x-axis: scale goes from 1-1000 (1000 times more soluble in a different substance)

    y-axis: 1 = 100% of inspired gas would be gas of interest
  46. Explain the solubility in blood and effect latency chart of NO vs. Haloethane.

    *NO has low oil/gas ratio

    *Halothane has high oil/gas ratio

    *NO sees blood compartment as very small (lipid insoluble)

    *Halothane perceives blood compartment as very large (lipid soluble) and it must be filled up (high dosage) to have an anesthetic effect in brain
  47. What happns to the onset of effects and the recovery rates as the partition coefficient increases?
    they are both slower
  48. What is minimal alveolar concentration?
    Concentration of gas you need in alveoli you ned to have an ansethetic effect
  49. Which inhaled anesthetics have rapid onset and recovery?
    1. Nitrous Oxide

    2. Desflurane (has poor onset)

    3. Sevoflurane
  50. Which inhaled anesthetics have medium onset and recovery?
    1. Isoflurane

    2. Enflurane

    3. Halothane
  51. Which inhaled anesthetics have slow onset and recovery?
    1. Methoxyflurane
  52. How are the partition coefficient, minimal alveolar concentration, onset and recovery all related in the inhaled anesthetic drugs?
    The more rapid the onset/recovery is, the lower the partition coefficeint and the higher the minimal alveolar concentration is.

    (Remember: when everything is high/rapid the only thing that is low is the partition coefficient......when everything is low/slow the only thing that is high is the partition coefficient)
  53. What is the mechanism of action of inhalational anesthetics?
    *Specific and non-specific actions on neuronal activity

    *Direct and indirect effects on various types of ion channels

    *Binding sites on ion channel proteins

    *Binding sites of cell membrane lipids
  54. Describe the general interactions with ion channels in inhaled anesthetics.
    Action potential opens the pre but the presence of durg molecules do not allow for conduction, so it is inhibited (anesthetized).
  55. Name each hypothesis for binding of inhalational anesthetics.
    1. Lock and Key

    2. Protein dynamics
  56. What is the lock and key hypothesis?
    Molecules bind within and around protein and cause a conformational change of the globular protein that closes the pore.
  57. What is the protein dynamics hypothesis?
    *Inhaled general anesthetic drugs may not cuase conformational changes in ion channels or transmitter receptors

    *Flexible loops on protein are impinged upon by neurotransmitter molecule and the pore closes
  58. Name 5 adverse side effects of inhaled anesthetics.
    1. Respiratory and cardiac depression

    2. Hypotension

    3. Some increase in skeletal muscle tone

    4. Diabetes insipidus (hypoglycemic reaction from methoxyflurane)

    5. Hepatotoxicity - circulating environmental halothane caused severe liver damage to OR docs due to poor regulation of drug (is tightly regulated now)
  59. Do intravenous anesthetics induce rapid or slow state of unconsciousness?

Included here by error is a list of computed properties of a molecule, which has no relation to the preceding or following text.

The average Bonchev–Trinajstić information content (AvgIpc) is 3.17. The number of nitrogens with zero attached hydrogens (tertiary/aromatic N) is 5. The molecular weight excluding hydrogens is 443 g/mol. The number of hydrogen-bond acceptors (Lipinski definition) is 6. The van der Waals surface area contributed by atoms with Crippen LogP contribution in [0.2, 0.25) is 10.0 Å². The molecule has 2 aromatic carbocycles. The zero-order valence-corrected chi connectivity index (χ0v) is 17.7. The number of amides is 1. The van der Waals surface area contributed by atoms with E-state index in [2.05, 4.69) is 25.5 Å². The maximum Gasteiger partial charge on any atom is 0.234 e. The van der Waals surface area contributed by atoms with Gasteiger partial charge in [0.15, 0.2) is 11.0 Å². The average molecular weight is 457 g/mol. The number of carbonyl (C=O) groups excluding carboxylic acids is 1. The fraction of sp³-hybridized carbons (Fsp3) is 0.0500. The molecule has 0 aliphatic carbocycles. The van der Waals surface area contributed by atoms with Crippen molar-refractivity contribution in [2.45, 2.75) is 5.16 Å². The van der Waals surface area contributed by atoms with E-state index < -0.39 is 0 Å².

Rapid
  60. What is potency correlated with?
    Lipid solubility
  61. What type of neurotransmission do intravenous anesthettics enhance?
    GABA (inhibitory) neurotransmission

    (45% of synapses in the brain utilize GABA as their neurotransmitter while another 45% of synapses in the brain utilize Gluatmate which is an excitatory neurotransmitter)
  62. What type of clinical settings are intravenous anesthetics used in?
    Multiple clinical settings (anesthesia, insomnia, anxiety, epilepsy)
  63. Are intravenous anesthetics good muscle relaxants?
    yes
  64. What are the two most common drug classes of intravenous anesthetics?
    1. Benzodiazepines

    2. Barbiturates

    **Benzodiazepines have almost completely replaced barbiturates in use
  65. Which intravenous anesthetics have the shortest and longest half lives?
    *Thiopental has SHORTEST half life of 10-12 minutes

    *Diazepam has LONGEST half life of 20-40 hours followed by propofol which has a half life of 5-10 hours.
  66. As far as respiratory and cardiac depression of intravenous anesthetics which of these drugs has a large safety margin and which one has a small safety margin?
    *Benzodiazepines: large safety margin

    *Barbiturates: small safety margin
  67. Name three adverse side effects of intravenous anesthetics.
    1. Respiratory and cardiac depression

    2. Hypotension

    3. Pharmacogenetics
  68. Describe adverse side effects of intravenous anesthetics interms of pharmacogenetics (idiosyncratic reactions)?
    • 1. Malignant hyperthermia (succinylcholine)
    • *Certain polymorphisms in calcium channels that make some people very suceptible to succinylcholine.
    • *Causes rise in body temperature, tachycardia, sweating, hallucinations
    • --> there is now a screening for the known calcium channel mutation to prevent this reaction


    2. Psychosis (ketamine)
  69. Thiopental
    Rapid onset

    Rapid recovery

    Barbiturate; induction; cardiovascular depression
  70. Methohexital
    Medium onset

    Slow recovery

    Barbiturate; maintenance of anesthesia
  71. Propofol
    Rapid onset

    Rapid recovery

    Induction and maintenance; lowers BP; replacing barbiturate
  72. Ketamine
    Medium onset

    Medium recovery

    NMDA antagonist; cardiac stimulant; increase blood flow; glutamate receptor
  73. Diazepam
    Medium onset

    Slow recovery

    Benzodiazepine; conscious sedation; slower recovery
  74. Midazolam
    Slow onset

    Slow recovery

    Benzodiazepine; sedation; marked amnesia (commonly found in date rape drugs)
  75. Etomidate
    Rapid onset

    Medium recovery

    Cardiac stabilizer/ skeletal muscle activator
  76. Compare and contrast general anesthetics therapeutic considerations.